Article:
Sixteen Scurvy Navvies

The Halve Maen passing Hudson Highlands, 40X30, oil on canvas (also available in Giclée print)This painting is hanging in Sea and Sky: A Personal Journey, now through October 18 at Lakewatch Manor, 184 Lakeview Drive, Rockland, Maine (call 207-593-0722 for more information).
I painted it to commemorate the 400th anniversary of Henry Hudson's 1609 voyage in the Halve Maen. He and a small crew of sixteen scurvy navvies sailed from Amsterdam to Newfoundland. From there they turned south, skimming along the Atlantic coast until they eventually made landfall at Cape Cod.

They then sailed to Chesapeake Bay, after which they worked their way north along the coast, poking into bays and inlets. Much of the Hudson River is a tidal estuary of brackish water, so Hudson and his crew must have been thrilled as they headed north, believing they had finally found the fabled Northwest Passage. They sailed up to modern-day Albany before realizing their mistake.

This was the beginning of the end for Henry Hudson (he would be set adrift in a James Bay ice field a mere two years later) but the beginning of European hegemony over what would eventually become New York.
The Last Voyage Of Henry Hudson, John Collier, 1881. I prefer to believe they made it to the south end of James Bay and walked back to habitable climes, stopping at a Tim Horton on the way.
 Had Hudson wandered just a few miles west, he would have come face-to-face with the New World’s greatest military power, the Iroquois Confederacy. It’s fun to speculate whether they would have squashed his small force like bugs, feted them, or merely ignored them.
As far as we know, however, they didn’t encounter the Mohawks. They might have seen the Mohicans near Albany, but I chose to represent them with Lenape men.
The Halve Maen itself is a mere speck in the painting. That tiny speck is the first inflamed node of the Black Plague, the first stomach twinge of a cholera epidemic. It was so small, and so inconsequential, but it represented the ultimate destruction of their Eden. 
Hudson wasn’t the first European the natives had encountered; Albany had a French trading fort in 1540. Verrazzano had encountered the Lenape when he sailed in Hudson harbor in 1524. But these people were not the forerunners of colonists in the way Hudson was. The Dutch, English and Iroquois inexorably displaced the Lenape and Mohicans in the Hudson Valley. Where they failed, smallpox succeeded.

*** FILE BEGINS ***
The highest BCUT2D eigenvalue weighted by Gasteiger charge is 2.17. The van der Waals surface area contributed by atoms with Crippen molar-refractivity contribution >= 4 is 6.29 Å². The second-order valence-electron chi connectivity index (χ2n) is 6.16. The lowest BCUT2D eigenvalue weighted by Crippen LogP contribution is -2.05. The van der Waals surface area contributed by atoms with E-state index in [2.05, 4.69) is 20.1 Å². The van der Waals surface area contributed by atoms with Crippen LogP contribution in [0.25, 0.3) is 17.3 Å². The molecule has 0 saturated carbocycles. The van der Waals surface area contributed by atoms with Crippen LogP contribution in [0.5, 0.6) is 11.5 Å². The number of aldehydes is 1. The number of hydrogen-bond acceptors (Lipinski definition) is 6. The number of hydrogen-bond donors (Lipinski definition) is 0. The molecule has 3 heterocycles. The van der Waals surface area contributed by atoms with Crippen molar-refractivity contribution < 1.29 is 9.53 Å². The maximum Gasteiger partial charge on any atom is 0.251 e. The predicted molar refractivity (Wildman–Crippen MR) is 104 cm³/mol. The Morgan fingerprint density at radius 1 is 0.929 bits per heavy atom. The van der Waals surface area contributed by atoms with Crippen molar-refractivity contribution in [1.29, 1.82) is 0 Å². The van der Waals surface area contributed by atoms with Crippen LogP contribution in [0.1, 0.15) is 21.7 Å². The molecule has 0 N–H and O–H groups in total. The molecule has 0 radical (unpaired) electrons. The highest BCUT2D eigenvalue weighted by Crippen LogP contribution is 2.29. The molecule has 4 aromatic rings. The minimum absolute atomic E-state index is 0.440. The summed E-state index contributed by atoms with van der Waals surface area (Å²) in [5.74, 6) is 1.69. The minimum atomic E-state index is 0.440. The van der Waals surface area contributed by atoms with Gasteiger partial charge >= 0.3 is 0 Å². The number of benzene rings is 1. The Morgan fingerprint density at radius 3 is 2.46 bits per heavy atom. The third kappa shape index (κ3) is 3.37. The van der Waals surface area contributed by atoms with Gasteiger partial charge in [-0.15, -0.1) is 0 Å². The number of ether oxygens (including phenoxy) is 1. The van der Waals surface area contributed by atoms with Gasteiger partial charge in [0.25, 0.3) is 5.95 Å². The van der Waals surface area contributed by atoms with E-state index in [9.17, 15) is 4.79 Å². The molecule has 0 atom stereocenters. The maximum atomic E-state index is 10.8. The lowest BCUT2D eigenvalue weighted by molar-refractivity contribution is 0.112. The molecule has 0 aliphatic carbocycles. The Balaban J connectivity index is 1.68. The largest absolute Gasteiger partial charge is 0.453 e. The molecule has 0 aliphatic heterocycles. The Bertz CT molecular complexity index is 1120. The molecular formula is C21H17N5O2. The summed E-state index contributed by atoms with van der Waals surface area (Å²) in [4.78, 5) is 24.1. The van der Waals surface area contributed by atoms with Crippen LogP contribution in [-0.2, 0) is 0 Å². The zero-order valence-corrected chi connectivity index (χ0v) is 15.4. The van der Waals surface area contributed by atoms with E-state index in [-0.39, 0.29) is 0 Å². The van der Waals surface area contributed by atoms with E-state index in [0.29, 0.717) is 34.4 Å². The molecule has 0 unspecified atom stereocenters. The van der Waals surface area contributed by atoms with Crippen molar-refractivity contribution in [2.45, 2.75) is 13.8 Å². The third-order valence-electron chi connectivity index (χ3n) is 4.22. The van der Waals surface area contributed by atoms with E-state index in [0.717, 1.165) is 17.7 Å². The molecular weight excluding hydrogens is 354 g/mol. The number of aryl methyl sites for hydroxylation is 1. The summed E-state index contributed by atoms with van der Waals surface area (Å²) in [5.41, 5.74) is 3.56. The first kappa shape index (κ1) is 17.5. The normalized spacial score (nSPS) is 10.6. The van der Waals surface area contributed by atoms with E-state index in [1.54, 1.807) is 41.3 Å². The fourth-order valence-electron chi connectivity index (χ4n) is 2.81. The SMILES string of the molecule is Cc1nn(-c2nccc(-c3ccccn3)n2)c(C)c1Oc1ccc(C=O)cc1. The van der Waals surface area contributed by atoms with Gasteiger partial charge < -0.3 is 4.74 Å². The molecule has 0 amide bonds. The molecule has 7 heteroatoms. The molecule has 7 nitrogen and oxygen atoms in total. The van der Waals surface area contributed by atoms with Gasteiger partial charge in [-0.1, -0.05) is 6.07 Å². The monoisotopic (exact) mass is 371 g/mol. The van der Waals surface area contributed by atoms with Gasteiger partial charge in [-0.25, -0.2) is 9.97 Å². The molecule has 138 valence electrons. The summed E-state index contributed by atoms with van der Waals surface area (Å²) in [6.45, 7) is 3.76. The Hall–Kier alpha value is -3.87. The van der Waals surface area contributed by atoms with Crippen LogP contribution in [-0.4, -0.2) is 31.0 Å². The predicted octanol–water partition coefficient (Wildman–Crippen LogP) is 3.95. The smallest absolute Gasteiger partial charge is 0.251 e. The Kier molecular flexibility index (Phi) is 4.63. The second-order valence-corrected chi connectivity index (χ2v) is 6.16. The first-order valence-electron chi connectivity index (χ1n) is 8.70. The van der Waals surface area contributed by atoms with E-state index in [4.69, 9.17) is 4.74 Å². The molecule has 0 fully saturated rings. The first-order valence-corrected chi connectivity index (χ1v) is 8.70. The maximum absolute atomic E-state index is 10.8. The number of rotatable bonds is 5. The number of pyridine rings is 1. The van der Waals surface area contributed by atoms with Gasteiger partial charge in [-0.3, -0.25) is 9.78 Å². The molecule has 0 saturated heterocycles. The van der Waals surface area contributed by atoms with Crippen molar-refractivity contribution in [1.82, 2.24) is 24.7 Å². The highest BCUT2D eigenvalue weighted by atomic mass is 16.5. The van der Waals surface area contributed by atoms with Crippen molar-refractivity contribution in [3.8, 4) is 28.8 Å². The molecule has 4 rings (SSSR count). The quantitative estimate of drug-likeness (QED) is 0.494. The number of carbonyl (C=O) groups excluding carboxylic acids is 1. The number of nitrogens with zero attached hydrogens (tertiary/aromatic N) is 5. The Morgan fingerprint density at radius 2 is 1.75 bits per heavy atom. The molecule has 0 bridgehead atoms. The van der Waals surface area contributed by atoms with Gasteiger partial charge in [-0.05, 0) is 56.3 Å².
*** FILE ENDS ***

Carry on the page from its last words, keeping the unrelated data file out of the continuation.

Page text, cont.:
I turned the natives’ faces from the viewer because I don’t want to presume their reaction—probably because I have no idea what my own reaction would be. In making the boat so tiny, I was taking a page from Pieter Bruegel the Elder, who frequently put the significant action of his paintings in a corner of an otherwise panoramic canvas.

Headwaters of the Hudson (Lake Tear of the Clouds), 40X30, Oil on Canvas (Private Collection)I also painted Lake Tear of the Clouds (which is the headwater of the Hudson) for the same show. Although I used a misty Adirondacks highland setting for it, it is not in fact a pool in which a canoe would likely be abandoned. The canoe in the painting was inspired by one I saw in a tidal pool at the Passamaquoddy Pleasant Point Reservation near Eastport, Me. The connection between the Adirondacks and Maine is deep and not easily fathomed.

Pieter Bruegel the Elder's Landscape with the Fall of Icarus, ca. 1590-95. Bruegel frequently put the significant action of his paintings in a corner of an otherwise panoramic canvas, and it's an idea I love to borrow.  Join us in October, 2013 at Lakewatch Manor—which is selling out fast—or let me know if you’re interested in painting with me in 2014. Click here for more information on my Maine workshops!